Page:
If you missed Al Sharpton talking education on the Colbert Report last night, you can catch up with this link — it starts about 16 minutes in. Now for your newsblitz:

  • We explore how discipline differs at Innovations Academy, an unconventional charter school where kids mediate their own disputes and come up with classroom rules together. It’s called “positive discipline.”
  • Also from VOSD: My coworker Adrian Florido wrote a fascinating story about a UCSD professor who developed a cell phone tool to help migrants and who is now under investigation by the university. The Union-Tribune also reports on the issue.
  • Helix High is facing a possible revocation of its charter. Grossmont school officials will discuss it tomorrow, the Union-Tribune reports.
  • KPBS explores how parents’ lives have changed to help get their kids into college with the author of The Rugrat Race.
  • Sacramento Bee columnist Dan Walters calls schools’ funding woes “a Gordian knot.”
  • Some Oakland schools on the state lists of perennially failing schools that are supposed to undergo dramatic overhauls might opt to not make any changes and not get any money, the Tribune writes. An earlier article in the Contra Costa Times explained that while state officials say schools have to make the changes, they have no way of enforcing that.
  • Educated Guess blogs about a new think tank report that questions how well those dramatic overhauls will work. It focuses on a Los Angeles middle school as a poster child for failed reforms. Check out the report here.
  • Los Angeles kids who go to school in other districts will be free to keep doing that — for now, the Los Angeles Times reports. L.A. Unified had earlier said it would stop the practice.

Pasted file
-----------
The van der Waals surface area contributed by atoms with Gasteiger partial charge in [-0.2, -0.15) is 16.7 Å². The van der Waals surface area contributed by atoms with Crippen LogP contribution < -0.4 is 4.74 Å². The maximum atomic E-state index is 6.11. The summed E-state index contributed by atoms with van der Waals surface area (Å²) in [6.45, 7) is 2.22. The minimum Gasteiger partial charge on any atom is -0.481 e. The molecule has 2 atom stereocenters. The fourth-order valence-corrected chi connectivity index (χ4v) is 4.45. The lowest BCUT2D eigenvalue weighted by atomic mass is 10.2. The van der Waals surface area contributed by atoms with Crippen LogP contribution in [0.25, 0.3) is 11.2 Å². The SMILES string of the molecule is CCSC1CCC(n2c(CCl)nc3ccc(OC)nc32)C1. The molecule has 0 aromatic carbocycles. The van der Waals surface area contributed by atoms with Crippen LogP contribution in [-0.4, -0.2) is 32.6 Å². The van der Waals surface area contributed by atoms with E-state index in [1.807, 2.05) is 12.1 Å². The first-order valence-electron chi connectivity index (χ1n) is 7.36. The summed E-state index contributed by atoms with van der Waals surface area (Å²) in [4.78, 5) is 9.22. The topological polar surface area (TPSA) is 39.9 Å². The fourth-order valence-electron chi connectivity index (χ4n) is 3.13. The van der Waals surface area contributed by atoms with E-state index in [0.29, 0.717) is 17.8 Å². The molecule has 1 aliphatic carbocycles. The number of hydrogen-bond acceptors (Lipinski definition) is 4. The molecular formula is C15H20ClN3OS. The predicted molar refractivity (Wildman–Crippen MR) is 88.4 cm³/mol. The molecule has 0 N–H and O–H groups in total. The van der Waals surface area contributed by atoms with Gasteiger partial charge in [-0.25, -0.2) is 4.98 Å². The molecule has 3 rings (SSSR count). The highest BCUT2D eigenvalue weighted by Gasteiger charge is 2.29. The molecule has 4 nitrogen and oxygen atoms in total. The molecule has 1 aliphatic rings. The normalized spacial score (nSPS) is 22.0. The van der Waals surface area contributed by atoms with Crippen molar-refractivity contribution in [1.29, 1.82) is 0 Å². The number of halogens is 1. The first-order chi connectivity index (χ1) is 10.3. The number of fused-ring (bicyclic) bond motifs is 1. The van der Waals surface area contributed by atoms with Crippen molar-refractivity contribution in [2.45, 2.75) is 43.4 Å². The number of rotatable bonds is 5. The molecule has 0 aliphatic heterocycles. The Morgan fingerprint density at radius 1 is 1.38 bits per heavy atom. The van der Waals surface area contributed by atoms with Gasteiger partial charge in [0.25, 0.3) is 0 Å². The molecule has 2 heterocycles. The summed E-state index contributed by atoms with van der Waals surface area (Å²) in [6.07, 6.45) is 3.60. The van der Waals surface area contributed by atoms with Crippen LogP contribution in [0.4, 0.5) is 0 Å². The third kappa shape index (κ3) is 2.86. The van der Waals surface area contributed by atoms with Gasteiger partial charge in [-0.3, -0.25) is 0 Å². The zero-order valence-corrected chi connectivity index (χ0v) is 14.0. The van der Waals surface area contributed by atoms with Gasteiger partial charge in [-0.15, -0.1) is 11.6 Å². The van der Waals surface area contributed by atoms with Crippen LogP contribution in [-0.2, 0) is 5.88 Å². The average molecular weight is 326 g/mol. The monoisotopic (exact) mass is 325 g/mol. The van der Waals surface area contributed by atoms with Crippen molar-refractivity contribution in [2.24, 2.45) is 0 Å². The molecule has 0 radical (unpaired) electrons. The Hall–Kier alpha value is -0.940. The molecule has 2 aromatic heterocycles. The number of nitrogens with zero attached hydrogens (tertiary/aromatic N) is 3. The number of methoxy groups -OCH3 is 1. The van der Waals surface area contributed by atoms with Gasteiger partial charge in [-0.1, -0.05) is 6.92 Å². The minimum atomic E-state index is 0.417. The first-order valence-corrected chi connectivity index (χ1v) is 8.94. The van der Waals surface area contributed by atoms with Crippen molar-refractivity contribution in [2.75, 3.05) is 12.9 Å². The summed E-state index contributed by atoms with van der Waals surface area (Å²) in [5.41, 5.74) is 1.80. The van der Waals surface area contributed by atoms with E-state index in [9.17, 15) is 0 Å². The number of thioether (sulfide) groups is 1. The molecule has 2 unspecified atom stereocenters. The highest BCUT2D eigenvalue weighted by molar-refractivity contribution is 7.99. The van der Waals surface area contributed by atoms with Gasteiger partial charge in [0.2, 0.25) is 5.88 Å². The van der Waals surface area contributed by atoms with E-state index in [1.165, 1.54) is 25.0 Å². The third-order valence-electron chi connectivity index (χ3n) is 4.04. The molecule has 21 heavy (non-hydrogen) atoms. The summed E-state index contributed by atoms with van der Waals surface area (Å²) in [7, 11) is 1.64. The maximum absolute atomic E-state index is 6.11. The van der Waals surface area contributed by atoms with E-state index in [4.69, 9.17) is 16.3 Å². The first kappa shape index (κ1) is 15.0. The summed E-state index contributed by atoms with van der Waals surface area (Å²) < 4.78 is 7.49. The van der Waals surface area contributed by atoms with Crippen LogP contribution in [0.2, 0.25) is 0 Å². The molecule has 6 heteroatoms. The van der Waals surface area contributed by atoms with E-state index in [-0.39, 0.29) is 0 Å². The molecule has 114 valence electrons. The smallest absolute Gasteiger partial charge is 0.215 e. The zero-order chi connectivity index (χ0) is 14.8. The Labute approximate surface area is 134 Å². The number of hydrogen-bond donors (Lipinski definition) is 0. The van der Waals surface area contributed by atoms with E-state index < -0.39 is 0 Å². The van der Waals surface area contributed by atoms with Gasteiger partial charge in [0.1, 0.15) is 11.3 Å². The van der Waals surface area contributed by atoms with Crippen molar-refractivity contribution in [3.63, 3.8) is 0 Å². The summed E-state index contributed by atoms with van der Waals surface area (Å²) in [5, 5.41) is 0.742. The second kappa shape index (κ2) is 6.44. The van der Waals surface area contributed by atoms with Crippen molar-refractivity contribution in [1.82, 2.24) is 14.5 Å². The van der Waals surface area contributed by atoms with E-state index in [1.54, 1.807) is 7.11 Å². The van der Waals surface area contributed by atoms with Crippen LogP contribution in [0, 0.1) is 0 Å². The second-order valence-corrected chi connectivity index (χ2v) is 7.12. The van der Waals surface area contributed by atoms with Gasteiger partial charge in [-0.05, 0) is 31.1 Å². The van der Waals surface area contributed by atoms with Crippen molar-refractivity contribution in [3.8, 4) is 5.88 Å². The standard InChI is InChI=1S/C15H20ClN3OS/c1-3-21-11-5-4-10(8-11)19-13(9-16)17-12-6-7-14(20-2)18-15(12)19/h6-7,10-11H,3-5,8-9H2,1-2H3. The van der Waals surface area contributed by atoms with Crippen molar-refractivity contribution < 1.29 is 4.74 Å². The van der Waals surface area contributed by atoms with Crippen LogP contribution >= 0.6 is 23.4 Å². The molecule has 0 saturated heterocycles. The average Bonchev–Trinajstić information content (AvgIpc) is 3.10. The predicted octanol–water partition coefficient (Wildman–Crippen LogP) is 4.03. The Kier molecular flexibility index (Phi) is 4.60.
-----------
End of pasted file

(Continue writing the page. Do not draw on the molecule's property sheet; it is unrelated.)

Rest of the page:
• USA Today reports that some California schools are tackling teacher-on-teacher bullying to set a better example for the children.
  • Education Week writes about a new study finding that English learners’ test scores went up on many state tests, but they still fall behind their classmates.
  • The Washington Post reports that the long, contentious fight over a teachers’ contract in D.C. schools is over. The tentative deal includes a voluntary plan where teachers earn bonuses when kids improve on standardized tests. Teacher Beats weighs in on some of the new provisions, including a 21 percent pay increase.
  • The Associated Press writes about the increasingly bizarre case of a student whose school first tried to cancel prom because she wanted to bring a female date, then held a separate prom without her.
  • And a new study finds dismal results for kids aging out of the foster care system, The New York Times writes.

— EMILY ALPERT

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